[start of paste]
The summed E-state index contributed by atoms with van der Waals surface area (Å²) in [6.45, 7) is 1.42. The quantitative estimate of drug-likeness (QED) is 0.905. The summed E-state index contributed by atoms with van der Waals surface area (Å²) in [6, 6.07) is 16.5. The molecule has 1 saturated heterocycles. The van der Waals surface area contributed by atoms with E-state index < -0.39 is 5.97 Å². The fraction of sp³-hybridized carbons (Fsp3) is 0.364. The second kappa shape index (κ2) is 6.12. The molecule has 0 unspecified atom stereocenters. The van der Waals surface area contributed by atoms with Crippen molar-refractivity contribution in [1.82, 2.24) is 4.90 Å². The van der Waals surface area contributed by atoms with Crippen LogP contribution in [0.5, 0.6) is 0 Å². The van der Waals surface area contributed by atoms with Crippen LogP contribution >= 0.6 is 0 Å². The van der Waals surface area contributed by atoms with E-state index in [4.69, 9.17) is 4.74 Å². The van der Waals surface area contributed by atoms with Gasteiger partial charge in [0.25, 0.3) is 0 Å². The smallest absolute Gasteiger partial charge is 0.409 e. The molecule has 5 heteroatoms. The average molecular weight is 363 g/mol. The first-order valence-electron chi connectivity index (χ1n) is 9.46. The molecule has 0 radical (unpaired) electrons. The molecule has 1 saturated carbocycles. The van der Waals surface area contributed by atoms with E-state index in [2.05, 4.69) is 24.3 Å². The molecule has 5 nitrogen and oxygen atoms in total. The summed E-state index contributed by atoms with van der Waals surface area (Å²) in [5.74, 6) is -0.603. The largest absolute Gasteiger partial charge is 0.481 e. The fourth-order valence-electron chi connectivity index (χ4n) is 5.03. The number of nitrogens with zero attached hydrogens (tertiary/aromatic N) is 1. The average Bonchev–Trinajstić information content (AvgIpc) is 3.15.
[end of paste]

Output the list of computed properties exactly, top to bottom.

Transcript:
The summed E-state index contributed by atoms with van der Waals surface area (Å²) in [6.45, 7) is 1.42. The quantitative estimate of drug-likeness (QED) is 0.905. The summed E-state index contributed by atoms with van der Waals surface area (Å²) in [6, 6.07) is 16.5. The molecule has 1 saturated heterocycles. The van der Waals surface area contributed by atoms with E-state index < -0.39 is 5.97 Å². The fraction of sp³-hybridized carbons (Fsp3) is 0.364. The second kappa shape index (κ2) is 6.12. The molecule has 0 unspecified atom stereocenters. The van der Waals surface area contributed by atoms with Crippen molar-refractivity contribution in [1.82, 2.24) is 4.90 Å². The van der Waals surface area contributed by atoms with Crippen LogP contribution in [0.5, 0.6) is 0 Å². The van der Waals surface area contributed by atoms with Crippen LogP contribution >= 0.6 is 0 Å². The van der Waals surface area contributed by atoms with E-state index in [4.69, 9.17) is 4.74 Å². The van der Waals surface area contributed by atoms with Gasteiger partial charge in [0.25, 0.3) is 0 Å². The smallest absolute Gasteiger partial charge is 0.409 e. The molecule has 5 heteroatoms. The average molecular weight is 363 g/mol. The first-order valence-electron chi connectivity index (χ1n) is 9.46. The molecule has 0 radical (unpaired) electrons. The molecule has 1 saturated carbocycles. The van der Waals surface area contributed by atoms with E-state index in [2.05, 4.69) is 24.3 Å². The molecule has 5 nitrogen and oxygen atoms in total. The summed E-state index contributed by atoms with van der Waals surface area (Å²) in [5.74, 6) is -0.603. The largest absolute Gasteiger partial charge is 0.481 e. The fourth-order valence-electron chi connectivity index (χ4n) is 5.03. The number of nitrogens with zero attached hydrogens (tertiary/aromatic N) is 1. The average Bonchev–Trinajstić information content (AvgIpc) is 3.15.